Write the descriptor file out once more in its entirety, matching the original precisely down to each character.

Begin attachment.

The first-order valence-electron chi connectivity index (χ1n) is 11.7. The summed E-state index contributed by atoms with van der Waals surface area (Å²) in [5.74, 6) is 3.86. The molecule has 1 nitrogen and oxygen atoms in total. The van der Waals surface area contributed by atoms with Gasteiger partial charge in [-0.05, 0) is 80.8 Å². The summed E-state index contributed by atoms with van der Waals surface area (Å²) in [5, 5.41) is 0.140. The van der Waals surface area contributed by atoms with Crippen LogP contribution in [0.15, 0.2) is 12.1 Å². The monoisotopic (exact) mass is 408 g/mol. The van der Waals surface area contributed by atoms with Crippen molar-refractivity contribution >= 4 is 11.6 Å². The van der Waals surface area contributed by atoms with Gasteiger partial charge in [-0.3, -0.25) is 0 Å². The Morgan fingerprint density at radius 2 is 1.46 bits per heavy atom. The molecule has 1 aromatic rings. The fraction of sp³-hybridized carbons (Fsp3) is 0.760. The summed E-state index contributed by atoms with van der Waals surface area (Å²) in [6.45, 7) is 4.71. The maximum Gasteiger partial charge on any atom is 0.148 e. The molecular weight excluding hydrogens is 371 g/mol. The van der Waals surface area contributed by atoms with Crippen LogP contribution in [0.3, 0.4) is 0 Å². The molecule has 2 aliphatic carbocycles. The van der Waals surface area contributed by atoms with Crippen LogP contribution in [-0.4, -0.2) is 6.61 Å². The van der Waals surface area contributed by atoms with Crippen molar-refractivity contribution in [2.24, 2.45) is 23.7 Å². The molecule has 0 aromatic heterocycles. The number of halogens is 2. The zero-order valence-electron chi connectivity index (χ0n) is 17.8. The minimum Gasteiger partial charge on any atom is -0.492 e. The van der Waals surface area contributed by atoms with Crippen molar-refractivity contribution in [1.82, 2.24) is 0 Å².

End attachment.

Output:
The first-order valence-electron chi connectivity index (χ1n) is 11.7. The summed E-state index contributed by atoms with van der Waals surface area (Å²) in [5.74, 6) is 3.86. The molecule has 1 nitrogen and oxygen atoms in total. The van der Waals surface area contributed by atoms with Gasteiger partial charge in [-0.05, 0) is 80.8 Å². The summed E-state index contributed by atoms with van der Waals surface area (Å²) in [5, 5.41) is 0.140. The van der Waals surface area contributed by atoms with Crippen LogP contribution in [0.15, 0.2) is 12.1 Å². The monoisotopic (exact) mass is 408 g/mol. The van der Waals surface area contributed by atoms with Crippen molar-refractivity contribution >= 4 is 11.6 Å². The van der Waals surface area contributed by atoms with Gasteiger partial charge in [-0.3, -0.25) is 0 Å². The Morgan fingerprint density at radius 2 is 1.46 bits per heavy atom. The molecule has 1 aromatic rings. The fraction of sp³-hybridized carbons (Fsp3) is 0.760. The summed E-state index contributed by atoms with van der Waals surface area (Å²) in [6.45, 7) is 4.71. The maximum Gasteiger partial charge on any atom is 0.148 e. The molecular weight excluding hydrogens is 371 g/mol. The van der Waals surface area contributed by atoms with Crippen LogP contribution in [0.3, 0.4) is 0 Å². The molecule has 2 aliphatic carbocycles. The van der Waals surface area contributed by atoms with Crippen LogP contribution in [-0.4, -0.2) is 6.61 Å². The van der Waals surface area contributed by atoms with Crippen molar-refractivity contribution in [2.24, 2.45) is 23.7 Å². The molecule has 0 aromatic heterocycles. The number of halogens is 2. The zero-order valence-electron chi connectivity index (χ0n) is 17.8. The minimum Gasteiger partial charge on any atom is -0.492 e. The van der Waals surface area contributed by atoms with Crippen molar-refractivity contribution in [1.82, 2.24) is 0 Å².